18. The Greek national asylum system has for many years been seriously deficient. The Court found in 2011 that the Greek asylum system was unable to ensure protection against refoulement on account of failures to apply the relevant legislation in practice and of major structural deficiencies.Note In March 2016, an NGO submission to the Committee of Ministers of the Council of Europe noted that “persisting obstacles to accessing the asylum procedure before the Asylum Service leave asylum seekers at serious risk of deportation without an individual assessment of [the risk of refoulement]”, and that “the insufficient staffing of the Asylum Service … can generate long delays in the asylum procedure”.Note The Committee of Ministers has yet to close its supervision of execution of this judgment by Greece, indicating that insufficient progress has been made in resolving the problems found by the Court. The extremely short time limits under the border procedure of Law 4375/2016 (see above) will make it even more difficult for the Greek asylum system to ensure that asylum seekers’ rights are effectively respected, and make procedural failures even more likely.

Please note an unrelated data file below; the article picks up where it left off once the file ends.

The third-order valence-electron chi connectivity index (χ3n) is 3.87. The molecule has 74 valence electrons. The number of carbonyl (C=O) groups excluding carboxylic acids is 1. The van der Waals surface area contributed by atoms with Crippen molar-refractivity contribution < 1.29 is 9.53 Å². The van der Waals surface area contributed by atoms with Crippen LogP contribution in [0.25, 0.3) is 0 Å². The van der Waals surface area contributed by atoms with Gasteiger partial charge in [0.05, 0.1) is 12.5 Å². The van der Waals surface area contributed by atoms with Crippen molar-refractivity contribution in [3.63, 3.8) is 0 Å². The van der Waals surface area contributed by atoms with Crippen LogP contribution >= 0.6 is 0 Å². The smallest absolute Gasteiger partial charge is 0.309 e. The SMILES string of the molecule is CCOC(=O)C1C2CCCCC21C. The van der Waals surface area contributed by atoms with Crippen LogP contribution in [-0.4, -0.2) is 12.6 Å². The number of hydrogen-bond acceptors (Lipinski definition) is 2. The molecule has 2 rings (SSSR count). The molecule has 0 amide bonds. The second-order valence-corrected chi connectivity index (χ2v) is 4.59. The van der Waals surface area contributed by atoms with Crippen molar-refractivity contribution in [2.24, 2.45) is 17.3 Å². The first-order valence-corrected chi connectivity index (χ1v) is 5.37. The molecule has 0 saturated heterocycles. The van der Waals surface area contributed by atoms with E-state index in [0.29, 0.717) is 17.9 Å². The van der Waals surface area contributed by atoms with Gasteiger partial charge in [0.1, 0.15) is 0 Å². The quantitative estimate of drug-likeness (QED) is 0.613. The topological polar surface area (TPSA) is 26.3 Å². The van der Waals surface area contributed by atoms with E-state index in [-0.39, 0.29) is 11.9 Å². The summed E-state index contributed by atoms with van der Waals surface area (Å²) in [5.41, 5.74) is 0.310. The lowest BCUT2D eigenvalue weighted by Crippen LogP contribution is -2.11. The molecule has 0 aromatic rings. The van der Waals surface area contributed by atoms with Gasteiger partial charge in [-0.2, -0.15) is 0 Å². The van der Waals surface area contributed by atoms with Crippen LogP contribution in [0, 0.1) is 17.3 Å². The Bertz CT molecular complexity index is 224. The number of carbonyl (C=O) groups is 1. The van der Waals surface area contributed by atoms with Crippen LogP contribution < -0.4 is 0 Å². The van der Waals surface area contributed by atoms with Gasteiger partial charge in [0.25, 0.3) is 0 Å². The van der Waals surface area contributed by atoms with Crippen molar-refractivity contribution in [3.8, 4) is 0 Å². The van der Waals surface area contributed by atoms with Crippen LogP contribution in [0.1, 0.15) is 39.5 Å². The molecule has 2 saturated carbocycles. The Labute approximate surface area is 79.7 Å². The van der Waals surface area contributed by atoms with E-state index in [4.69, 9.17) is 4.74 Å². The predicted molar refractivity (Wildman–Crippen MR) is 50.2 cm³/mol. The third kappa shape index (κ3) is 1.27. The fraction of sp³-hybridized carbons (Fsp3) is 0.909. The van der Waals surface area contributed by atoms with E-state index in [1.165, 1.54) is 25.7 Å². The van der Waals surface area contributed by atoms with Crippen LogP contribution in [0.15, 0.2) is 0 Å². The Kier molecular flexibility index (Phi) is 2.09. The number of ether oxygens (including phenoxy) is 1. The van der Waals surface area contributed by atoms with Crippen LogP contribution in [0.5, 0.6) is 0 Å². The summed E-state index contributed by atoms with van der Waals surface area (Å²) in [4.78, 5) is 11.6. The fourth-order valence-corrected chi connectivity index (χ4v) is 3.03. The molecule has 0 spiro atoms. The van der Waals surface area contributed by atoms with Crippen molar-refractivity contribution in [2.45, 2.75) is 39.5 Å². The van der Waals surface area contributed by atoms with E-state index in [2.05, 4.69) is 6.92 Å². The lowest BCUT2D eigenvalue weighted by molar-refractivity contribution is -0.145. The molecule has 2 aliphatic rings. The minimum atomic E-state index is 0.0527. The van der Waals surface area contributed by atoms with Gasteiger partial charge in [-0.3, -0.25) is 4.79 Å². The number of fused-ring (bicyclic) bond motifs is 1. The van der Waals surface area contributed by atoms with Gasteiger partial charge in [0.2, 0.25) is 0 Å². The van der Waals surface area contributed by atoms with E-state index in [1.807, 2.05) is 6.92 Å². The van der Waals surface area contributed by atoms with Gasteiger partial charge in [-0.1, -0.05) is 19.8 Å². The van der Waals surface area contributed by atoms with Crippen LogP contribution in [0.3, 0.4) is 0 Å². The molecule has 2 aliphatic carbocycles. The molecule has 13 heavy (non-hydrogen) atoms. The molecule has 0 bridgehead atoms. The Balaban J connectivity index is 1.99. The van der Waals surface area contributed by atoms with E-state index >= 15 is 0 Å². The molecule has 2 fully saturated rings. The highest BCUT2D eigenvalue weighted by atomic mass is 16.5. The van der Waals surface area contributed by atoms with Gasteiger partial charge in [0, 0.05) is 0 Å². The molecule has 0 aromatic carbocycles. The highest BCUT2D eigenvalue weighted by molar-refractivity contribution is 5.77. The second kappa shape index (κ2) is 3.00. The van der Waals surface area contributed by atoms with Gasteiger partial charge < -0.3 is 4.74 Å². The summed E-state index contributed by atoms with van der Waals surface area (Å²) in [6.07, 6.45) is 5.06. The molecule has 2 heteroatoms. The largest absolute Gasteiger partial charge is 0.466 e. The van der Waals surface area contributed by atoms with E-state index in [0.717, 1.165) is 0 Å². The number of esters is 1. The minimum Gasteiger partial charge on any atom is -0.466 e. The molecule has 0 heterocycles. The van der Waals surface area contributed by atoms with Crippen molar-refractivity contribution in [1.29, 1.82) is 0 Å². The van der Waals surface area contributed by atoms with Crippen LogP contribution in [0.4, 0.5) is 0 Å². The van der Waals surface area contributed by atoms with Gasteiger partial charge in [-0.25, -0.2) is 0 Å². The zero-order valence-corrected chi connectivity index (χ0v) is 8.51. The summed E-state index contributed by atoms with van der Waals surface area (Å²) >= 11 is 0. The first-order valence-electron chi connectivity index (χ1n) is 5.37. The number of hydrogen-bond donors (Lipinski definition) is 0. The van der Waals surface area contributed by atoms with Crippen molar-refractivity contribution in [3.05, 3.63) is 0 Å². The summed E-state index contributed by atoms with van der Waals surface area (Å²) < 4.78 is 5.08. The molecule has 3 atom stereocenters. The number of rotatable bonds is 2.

19. Perhaps most significantly, the Greek asylum system will require very extensive additional resources. The European Commission has estimated that 200 Greek asylum service case workers, along with 400 asylum experts (all of which have apparently been pledged) and 400 interpreters from other member States (of which only 46 had been pledged by 6 April) will be needed.Note The Director of the Greek Asylum Service has suggested that far more may be necessary.Note Given the number of potential asylum applicants and a backlog of at least 10 700 applications in mainland Greece,Note it seems unlikely that the national asylum system has the capacity to transfer 200 trained staff to the hotspots. It is also unclear how many of the other member States’ pledges have actually been fulfilled; previous experience shows that fulfilment of such pledges is often a very lengthy and ultimately incomplete process. By 4 April, there had still been no asylum requests processed at the Greek hotspots for those who arrived after 20 March.Note